Russoniello has to go

A holdover from a discredited administration is still running the Justice Department in one of the most liberal parts of the United States
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EDITORIAL When you look behind the problems San Francisco has had with its sanctuary city policy — the arrest and threatened deportation of kids as young as 15, the threats to city officials trying to protect juveniles, the threats to the new policy Sup. David Campos won approval for — there's one major figure lurking: U.S. Attorney Joe Russoniello.

He's the same one who was behind the raids on medical marijuana clubs. He's a Republican whose former law firm, Cooley, Godward, gets hefty legal fees from representing Pacific Gas and Electric Co. — one of the biggest federal criminals in the land. He served under Presidents Ronald Reagan and George W. Bush.

And it's a mystery to us why this holdover from a discredited administration is still running the Justice Department in one of the most liberal parts of the United States.

The Obama administration has been slowly replacing Bush appointees with more progressive U.S. attorneys. Some say the process has been dragging on too long — after all, Bill Clinton fired every one of the nearly 100 U.S. attorneys shortly after taking office and started putting his own people in place right away. But in many states, the process has moved forward; 20 jurisdictions have new U.S. attorneys, and nominations are pending in about 10 more.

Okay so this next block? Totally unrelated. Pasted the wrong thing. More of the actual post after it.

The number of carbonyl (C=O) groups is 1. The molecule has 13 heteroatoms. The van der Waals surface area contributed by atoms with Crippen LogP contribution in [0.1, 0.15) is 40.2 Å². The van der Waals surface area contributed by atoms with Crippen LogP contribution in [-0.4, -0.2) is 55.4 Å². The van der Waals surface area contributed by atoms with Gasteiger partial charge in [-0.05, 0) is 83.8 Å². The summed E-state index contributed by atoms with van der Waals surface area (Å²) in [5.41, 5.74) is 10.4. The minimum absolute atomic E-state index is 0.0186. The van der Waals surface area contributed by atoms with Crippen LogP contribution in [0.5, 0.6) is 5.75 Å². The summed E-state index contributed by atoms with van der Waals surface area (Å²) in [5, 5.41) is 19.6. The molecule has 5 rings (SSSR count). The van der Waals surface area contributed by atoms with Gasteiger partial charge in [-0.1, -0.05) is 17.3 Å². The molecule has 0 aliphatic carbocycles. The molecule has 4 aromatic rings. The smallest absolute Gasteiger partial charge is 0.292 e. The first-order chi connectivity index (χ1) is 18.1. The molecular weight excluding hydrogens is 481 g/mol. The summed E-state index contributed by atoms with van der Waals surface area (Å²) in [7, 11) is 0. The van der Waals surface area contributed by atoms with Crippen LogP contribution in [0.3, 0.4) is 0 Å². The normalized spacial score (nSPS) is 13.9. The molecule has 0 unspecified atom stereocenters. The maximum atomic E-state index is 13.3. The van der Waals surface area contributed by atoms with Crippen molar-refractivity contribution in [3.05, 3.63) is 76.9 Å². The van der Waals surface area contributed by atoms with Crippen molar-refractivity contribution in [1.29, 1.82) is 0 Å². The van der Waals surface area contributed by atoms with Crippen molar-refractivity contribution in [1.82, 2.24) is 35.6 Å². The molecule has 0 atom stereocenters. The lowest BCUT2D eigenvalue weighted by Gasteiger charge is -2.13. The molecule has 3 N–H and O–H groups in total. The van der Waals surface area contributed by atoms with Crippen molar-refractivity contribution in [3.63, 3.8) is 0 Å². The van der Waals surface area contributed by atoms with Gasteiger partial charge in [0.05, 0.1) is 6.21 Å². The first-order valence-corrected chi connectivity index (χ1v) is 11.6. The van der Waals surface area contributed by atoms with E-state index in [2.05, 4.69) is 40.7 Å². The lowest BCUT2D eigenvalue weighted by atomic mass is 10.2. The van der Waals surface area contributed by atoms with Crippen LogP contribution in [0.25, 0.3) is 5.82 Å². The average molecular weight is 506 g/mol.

So why is the process taking so long in California?

Choosing a top federal prosecutor isn't entirely the job of the president. Under long-held Washington traditions, the senior U.S. senator of the president's party has tremendous influence over the selection process, and in California, Sens. Barbara Boxer and Dianne Feinstein have split up the duties. Boxer is screening candidates for the Northern District, and Feinstein is handling the Central and Southern Districts. So for all practical purposes, Russoniello's replacement is going to be chosen by Boxer.

The senator ought to be asking all the candidates the same question San Francisco City Attorney Dennis Herrera recently asked Russoniello: Will you promise not to prosecute individual city workers who follow the San Francisco Sanctuary Ordinance? And she should finalize her choice quickly and send that name to the White House with all due dispatch. Russoniello has to go, and his departure is way overdue.

Herrera, meanwhile, has his own Sanctuary Ordinance challenges: Sup. David Campos has asked Herrera to formally advise the supervisors on the legality of Mayor Newsom's refusal to follow the immigration policies that a veto-proof majority of the board passed. Newsom claims that the Campos law, which overturns Newsom's policy of mandating that all juvenile offenders be reported to immigration authorities at the time of arrest, violates federal statutes.

In a Dec. 10 letter to Herrera, Campos warned that Newsom's move would "establish the dangerous precedent that a mayor can disregard legislation that the board has properly passed.

"To say that this would undermine the board's authority is an understatement. This is to say nothing of the fact that it would mean that undocumented children would continue to lack basic rights in San Francisco."

So that puts the city attorney — who is almost certainly going to run for mayor himself — on the hot seat. He needs to make a clear ruling that the mayor can't just ignore city law. And he and Newsom should both be in touch with Boxer to urge her to move rapidly on a new U.S. attorney who will be more favorable to progressive immigration policies.

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